BSN Syntha 6 Edge Review

Syntha 6 Edge combines several different protein-sources, some of which digest quickly and some of which have a more sustained release…

Syntha 6 Edge


Whey Concentrate

Whey Concentrate is the least processed form (70-80% protein by weight) of Whey Protein which makes it the cheapest to manufacture. That is likely why BSN has chosen to include it in Syntha 6 Edge, as there are no actual advantages of Whey Concentrate compared to Whey Isolate other than a lower cost on the manufacturing side.

Whey Isolate

Whey Isolate is defined as at least 90% protein by weight.  This gives it an obvious advantage over less pure forms of protein such as Concentrate, but due to the further processing that is required to produce Isolate it tends to be more expensive. This would exaplin why there is more Concentrate than Isolate in Syntha 6 Edge.

Hydrolyzed Whey Concentrate

Hydrolyzed Whey Concentrate is Whey that has been processed further than ordinary Whey Isolate and is broken down into peptides and free amino acids which reduces particle size.  In a sense, Hydrolysis is like partial digestion and offers the quickest amino acid spike. This makes it ideal for post-workout supplementation.

Micellar Casein

Micellar Casein is the most slowly digested of the all the forms found in Syntha 6 Edge.  Although it is often sold as an individual product, research indicates that combining Casein and Whey creates a more sustained anabolic effect which is ultimately what has prompted brands like BSN to create protein blends such as Syntha 6 Edge, rather than simply choose one form over another.

The Bottom Line

Syntha 6 Edge provides a complete range of slow-to-fast digesting proteins, making it one of the more versatile protein supplements out there. There does not appear to be any amino-spiking or other red flags which would indicate subpar quality so we’d consider it a fine option, though not necessarily special compared to most other protein blends.

Still don’t know which pre-workout supplement is right for you? Check out our Top 10 Whey Protein Supplements List or our Best Protein Blends List!

  1. Heino, Antti. “Microfiltration in cheese and whey processing.” (2010).
  2. Solanki, Girish, and S. S. H. Rizvi. “Physico-chemical properties of skim milk retentates from microfiltration.” Journal of dairy science 84.11 (2001): 2381-2391.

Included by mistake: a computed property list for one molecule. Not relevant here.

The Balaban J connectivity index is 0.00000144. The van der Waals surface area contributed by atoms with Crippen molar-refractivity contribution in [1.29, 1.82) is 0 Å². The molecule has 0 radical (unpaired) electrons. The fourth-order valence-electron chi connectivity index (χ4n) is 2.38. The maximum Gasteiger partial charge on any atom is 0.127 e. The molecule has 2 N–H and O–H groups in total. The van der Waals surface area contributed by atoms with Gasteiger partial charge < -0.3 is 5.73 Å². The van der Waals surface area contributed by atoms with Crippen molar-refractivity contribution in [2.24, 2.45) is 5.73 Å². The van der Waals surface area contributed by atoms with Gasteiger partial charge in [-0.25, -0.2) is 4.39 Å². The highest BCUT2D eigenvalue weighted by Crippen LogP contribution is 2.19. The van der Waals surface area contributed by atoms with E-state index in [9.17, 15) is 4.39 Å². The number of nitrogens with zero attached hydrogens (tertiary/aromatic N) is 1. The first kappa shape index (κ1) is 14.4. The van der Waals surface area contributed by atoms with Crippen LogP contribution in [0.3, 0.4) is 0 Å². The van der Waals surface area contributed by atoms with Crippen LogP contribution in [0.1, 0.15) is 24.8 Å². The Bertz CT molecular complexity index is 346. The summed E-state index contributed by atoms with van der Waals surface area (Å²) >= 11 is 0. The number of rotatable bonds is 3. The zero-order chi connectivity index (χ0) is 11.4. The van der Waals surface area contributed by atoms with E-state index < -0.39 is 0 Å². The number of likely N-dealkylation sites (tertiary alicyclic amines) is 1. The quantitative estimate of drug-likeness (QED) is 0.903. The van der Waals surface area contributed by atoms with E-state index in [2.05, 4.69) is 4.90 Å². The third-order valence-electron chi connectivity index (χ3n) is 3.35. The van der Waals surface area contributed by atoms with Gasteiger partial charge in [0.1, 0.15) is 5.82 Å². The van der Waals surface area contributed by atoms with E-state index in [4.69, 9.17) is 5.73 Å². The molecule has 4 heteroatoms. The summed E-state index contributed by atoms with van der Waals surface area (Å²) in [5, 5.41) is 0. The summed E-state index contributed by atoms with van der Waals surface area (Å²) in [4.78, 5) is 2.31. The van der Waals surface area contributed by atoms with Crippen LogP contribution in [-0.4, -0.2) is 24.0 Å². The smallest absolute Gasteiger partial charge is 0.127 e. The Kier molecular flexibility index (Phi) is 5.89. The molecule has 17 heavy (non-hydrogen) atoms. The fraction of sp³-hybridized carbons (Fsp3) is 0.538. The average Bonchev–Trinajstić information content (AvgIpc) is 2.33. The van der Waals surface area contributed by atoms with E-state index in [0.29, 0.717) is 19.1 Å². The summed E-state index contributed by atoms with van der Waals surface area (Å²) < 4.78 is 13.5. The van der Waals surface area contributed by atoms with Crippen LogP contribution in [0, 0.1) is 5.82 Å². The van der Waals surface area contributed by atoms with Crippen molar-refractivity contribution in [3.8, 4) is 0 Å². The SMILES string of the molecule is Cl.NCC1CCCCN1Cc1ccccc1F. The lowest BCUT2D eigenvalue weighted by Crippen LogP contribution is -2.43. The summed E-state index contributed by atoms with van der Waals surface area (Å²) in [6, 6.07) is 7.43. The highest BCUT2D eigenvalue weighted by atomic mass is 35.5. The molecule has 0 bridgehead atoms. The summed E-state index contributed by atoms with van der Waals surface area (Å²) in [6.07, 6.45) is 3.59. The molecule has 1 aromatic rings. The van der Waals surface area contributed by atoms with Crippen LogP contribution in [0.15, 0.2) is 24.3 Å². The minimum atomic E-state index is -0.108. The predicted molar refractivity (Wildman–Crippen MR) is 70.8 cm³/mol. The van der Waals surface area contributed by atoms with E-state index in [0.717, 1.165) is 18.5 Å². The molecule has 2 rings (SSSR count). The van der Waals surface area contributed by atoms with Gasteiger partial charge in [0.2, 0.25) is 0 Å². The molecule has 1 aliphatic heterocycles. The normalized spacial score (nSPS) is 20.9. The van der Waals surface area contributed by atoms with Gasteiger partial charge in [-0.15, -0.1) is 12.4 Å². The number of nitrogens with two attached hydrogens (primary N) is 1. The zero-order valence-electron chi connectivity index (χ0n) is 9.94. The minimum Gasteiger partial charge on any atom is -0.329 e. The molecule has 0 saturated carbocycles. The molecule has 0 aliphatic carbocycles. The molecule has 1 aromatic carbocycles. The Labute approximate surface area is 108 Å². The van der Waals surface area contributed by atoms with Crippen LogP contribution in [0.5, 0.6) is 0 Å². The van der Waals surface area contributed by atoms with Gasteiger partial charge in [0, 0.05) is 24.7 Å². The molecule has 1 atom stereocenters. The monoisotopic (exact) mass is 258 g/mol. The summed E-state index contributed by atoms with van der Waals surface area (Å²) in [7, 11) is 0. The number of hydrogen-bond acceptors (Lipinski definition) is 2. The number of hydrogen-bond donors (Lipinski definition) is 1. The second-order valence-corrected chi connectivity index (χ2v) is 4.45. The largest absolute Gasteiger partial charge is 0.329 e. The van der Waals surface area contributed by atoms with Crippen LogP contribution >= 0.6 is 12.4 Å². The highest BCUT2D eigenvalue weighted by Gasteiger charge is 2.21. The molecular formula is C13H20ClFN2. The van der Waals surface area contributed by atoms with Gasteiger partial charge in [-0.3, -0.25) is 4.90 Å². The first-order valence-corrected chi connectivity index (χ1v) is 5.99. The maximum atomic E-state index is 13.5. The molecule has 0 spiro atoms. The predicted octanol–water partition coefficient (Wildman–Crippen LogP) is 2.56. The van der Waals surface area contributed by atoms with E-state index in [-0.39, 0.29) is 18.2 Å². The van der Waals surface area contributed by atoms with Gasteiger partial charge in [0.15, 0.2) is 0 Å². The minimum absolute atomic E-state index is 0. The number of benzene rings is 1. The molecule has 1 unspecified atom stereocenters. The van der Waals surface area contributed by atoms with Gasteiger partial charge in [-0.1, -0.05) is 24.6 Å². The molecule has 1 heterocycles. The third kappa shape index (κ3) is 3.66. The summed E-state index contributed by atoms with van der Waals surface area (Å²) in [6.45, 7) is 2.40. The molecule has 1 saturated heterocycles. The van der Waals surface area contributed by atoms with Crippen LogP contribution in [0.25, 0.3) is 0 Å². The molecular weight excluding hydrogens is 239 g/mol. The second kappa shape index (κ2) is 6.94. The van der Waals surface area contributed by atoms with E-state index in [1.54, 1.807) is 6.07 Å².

3. Soop, Mattias, et al. “Coingestion of whey protein and casein in a mixed meal: demonstration of a more sustained anabolic effect of casein.” American Journal of Physiology-Endocrinology and Metabolism 303.1 (2012): E152-E162.
  4. Boirie, Yves, et al. “Slow and fast dietary proteins differently modulate postprandial protein accretion.” Proceedings of the National Academy of Sciences 94.26 (1997): 14930-14935.
  5. Dangin, Martial, et al. “Influence of the protein digestion rate on protein turnover in young and elderly subjects.” The Journal of nutrition 132.10 (2002): 3228S-3233S.
  6. Mahe, Svlvain, et al. “Gastrojejunal kinetics and the digestion of [15N] beta-lactoglobulin and casein in humans: the influence of the nature and quantity of the protein.” The American journal of clinical nutrition 63.4 (1996): 546-552.
  7. Reitelseder, Søren, et al. “Whey and casein labeled with L-[1-13C] leucine and muscle protein synthesis: effect of resistance exercise and protein ingestion.”American Journal of Physiology-Endocrinology and Metabolism 300.1 (2011): E231-E242.
  8. Andersen, Lars L., et al. “The effect of resistance training combined with timed ingestion of protein on muscle fiber size and muscle strength.” Metabolism 54.2 (2005): 151-156.
  9. Stevens, Lewis. “Egg white proteins.” Comparative Biochemistry and Physiology Part B: Comparative Biochemistry 100.1 (1991): 1-9.
  10. Carunchia Whetstine, M. E., A. E. Croissant, and M. A. Drake. “Characterization of dried whey protein concentrate and isolate flavor.” Journal of dairy science 88.11 (2005): 3826-3839.

Click to comment
To Top